Cannibalism craze across America

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Cannibalism craze across America

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A homeless man had his face chewed off by a snarling, naked man in Miami. A Canadian porn actor killed and chopped up his lover, mailing the pieces he didn’t eat to political parties. A Kenyan student in Maryland ranted about human sacrifice days before killing a houseguest and devouring the man’s heart and brain.

Cannibalism has stormed the headlines in recent weeks, causing widespread shuddering and even paranoia about a possible zombie outbreak. Speculative fear reached levels worthy of an official re-assurance by the Center for Disease Control and Prevention that no such outbreak existed.

But what would compel someone to consume human flesh, short of a survival scenario or a zombie apocalypse?

“For much of our cannibalism, it’s going to be a psychotic state,” said Dr. Sean Jennings, a professor of Psychology at Valencia College.

Many of the recent incidents feature a central character in such a “psychotic state.”

The first of them to capture public attention was the May 26 attack on 65-year-old Ronald Poppo by Rudy Eugene on a Miami causeway. In broad daylight, the naked Eugene chewed off most of Poppo’s face, growling at a police officer who ordered him to stop. The officer opened fire, shooting Eugene to death.

The Miami Herald reported that Eugene was in an “apparent drug-fueled rage,” and that a Miami police union official speculated he was on some sort of drug that “causes psychosis as the body overheats,” explaining the nudity. Later reports theorized the use of a new designer drug called “bath salts,” which has been described as a hallucinogenic amphetamine mixture.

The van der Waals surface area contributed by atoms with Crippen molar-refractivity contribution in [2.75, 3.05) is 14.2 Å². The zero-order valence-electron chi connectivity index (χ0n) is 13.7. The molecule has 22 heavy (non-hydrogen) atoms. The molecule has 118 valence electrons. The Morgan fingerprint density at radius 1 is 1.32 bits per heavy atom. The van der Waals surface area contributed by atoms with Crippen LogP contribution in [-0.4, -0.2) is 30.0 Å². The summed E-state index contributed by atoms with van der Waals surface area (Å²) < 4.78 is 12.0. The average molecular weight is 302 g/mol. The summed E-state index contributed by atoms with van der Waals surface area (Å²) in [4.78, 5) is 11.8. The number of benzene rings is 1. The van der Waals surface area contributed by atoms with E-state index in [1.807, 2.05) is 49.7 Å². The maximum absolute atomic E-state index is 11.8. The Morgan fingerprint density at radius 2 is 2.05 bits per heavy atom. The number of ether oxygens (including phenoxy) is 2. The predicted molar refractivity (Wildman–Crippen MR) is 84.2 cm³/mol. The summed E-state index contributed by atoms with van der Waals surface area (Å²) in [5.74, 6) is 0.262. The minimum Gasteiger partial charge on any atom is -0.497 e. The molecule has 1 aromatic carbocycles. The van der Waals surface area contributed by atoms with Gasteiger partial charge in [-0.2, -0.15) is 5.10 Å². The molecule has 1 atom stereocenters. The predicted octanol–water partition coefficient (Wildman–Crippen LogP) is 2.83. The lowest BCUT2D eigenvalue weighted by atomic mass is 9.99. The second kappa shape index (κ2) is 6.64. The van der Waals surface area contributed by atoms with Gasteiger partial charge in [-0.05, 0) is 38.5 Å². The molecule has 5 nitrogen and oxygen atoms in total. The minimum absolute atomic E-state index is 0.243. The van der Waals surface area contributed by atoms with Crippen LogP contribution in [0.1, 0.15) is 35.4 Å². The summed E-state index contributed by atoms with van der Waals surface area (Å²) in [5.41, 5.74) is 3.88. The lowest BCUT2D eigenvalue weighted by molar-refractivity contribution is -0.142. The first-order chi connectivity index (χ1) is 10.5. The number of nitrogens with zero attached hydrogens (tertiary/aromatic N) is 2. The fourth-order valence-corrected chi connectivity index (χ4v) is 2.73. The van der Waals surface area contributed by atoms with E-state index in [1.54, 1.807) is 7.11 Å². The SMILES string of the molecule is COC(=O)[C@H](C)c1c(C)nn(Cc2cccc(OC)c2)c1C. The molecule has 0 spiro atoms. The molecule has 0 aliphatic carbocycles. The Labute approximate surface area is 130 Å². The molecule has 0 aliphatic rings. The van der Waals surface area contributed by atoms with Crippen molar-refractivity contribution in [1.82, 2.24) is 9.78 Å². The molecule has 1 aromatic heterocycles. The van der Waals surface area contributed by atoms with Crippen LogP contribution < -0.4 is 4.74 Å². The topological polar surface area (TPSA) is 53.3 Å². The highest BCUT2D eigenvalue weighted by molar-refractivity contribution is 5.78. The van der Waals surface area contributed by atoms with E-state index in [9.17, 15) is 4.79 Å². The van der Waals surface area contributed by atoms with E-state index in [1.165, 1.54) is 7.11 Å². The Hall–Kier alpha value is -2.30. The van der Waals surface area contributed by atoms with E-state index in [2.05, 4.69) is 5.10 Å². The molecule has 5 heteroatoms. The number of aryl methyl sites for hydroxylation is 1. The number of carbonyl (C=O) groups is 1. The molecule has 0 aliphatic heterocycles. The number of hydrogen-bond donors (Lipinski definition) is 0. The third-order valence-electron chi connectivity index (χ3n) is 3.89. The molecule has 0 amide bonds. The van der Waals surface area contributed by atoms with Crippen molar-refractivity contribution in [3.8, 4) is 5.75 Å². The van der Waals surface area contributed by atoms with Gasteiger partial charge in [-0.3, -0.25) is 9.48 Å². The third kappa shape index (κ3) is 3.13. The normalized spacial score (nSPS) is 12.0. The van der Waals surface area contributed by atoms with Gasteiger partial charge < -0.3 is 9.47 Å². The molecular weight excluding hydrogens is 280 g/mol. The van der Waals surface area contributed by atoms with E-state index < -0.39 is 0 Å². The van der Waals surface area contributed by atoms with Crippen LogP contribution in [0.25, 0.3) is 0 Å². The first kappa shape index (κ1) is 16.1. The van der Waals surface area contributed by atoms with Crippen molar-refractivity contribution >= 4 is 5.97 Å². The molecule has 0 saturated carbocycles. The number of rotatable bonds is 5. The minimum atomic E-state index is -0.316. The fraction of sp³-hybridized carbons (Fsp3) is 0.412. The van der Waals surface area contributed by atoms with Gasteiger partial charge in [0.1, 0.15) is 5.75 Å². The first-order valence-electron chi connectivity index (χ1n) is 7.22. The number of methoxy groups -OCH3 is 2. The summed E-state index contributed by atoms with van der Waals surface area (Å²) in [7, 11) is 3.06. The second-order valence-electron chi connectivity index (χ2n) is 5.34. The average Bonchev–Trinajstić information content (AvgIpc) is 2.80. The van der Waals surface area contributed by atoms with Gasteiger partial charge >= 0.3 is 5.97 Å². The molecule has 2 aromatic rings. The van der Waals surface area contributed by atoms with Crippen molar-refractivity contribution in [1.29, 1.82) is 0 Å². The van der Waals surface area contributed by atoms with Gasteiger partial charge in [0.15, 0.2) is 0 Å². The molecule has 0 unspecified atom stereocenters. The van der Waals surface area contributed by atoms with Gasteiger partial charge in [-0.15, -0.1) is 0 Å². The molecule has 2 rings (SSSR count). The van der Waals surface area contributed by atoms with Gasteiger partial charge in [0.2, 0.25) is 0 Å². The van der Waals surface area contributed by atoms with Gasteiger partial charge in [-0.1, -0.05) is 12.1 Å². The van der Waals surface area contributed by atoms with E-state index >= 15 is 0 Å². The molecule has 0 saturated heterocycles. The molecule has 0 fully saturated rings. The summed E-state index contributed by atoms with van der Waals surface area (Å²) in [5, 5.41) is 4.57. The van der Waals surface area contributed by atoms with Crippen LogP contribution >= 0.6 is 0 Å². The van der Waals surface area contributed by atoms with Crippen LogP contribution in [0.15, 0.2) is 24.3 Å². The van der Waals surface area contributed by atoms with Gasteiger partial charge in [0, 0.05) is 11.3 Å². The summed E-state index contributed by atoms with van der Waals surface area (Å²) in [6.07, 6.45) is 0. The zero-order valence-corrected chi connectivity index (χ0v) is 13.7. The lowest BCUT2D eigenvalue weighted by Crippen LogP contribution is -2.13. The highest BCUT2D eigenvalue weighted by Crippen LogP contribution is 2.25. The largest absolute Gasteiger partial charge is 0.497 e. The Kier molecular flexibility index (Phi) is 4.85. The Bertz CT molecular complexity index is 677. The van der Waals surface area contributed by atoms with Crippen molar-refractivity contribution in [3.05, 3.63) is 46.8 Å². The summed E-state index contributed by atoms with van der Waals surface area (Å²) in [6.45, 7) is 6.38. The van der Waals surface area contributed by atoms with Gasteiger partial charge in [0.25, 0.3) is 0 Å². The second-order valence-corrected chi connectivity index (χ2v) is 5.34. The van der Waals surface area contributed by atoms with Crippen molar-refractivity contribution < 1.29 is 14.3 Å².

According to a report on the CDC’s website, of 36 people who were admitted to Michigan emergency departments for bath salt usage between November 2010 and March 2011, the most common effects were agitation, tachycardia (increased heart rate), delusions and hallucinations. The report also claimed that some of the patients were violent with health care staff.

Jenning hypothesizes that Eugene, whom friends and family contest was a normal 31-year-old with no mental disorders, could have slipped into what he calls a “substance-induced psychosis.”

“Psychosis, by nature, is no more, no less than a giant break with reality,” he said. “He may have already been genetically or environmentally predisposed to a psychotic disorder, and the drug use propelled him into it.”

Other recent cannibal assaults have not included a drug angle. Two days before the Miami attack, Canadian porn actor Luka Rocco Magnotta tortured, killed, dismembered and ate parts of his lover, a 33-year-old man named Lin Jun, before sending a hand and a foot to Canada’s conservative and liberal parties, respectively.

On May 25, Kujoe Bonsafo-Agyei-Kodie went missing in Maryland, until portions of his corpse were discovered days later in the belongings of 21-year-old Kenyan student Alexander Kinyua, who had allegedly eaten parts of his brain and heart, according to the NY Daily News.

In both cases there were strong warning signs.

Magnotta was infamous among animal rights groups for killing cats in online videos with a vacuum-sealed plastic bag and a python, and Kinyua was previously charged in a baseball bat-assault on another student, who awoke from unconsciousness to find the future cannibal standing over him with a knife, as reported in the NY Daily News. Witnesses have also said that Kinyua openly spoke and wrote online about human sacrifice.

“Psychosis is a family of disorders, and so we have a lot of people who fall into that, and that’s mainly where we’re seeing these types of behaviors,” Jennings said, noting that people who are in a psychotic state are out of touch with reality, but aren’t typically dangerous.
“Some people do become dangerous to others. The extreme rarity is this psychosis that takes over and they’re killing people and eating them.”

Though much of the literal human consumption as of late looks like an eerie and sudden trend, Jennings doesn’t buy into the hype.

“I would say this ‘trend’ that the news is reporting is fictitious, because again, if we look back into history, we’re going to see people that have done this behavior,” he said, theorizing that the recent cluster of incidents is due to increased reliability of modern record-taking and the explosion of the population.

“Where we only had one case 50 years ago, the population was a lot smaller,” he said. “It might be the same rate, there’s just more of it because there’s more people.”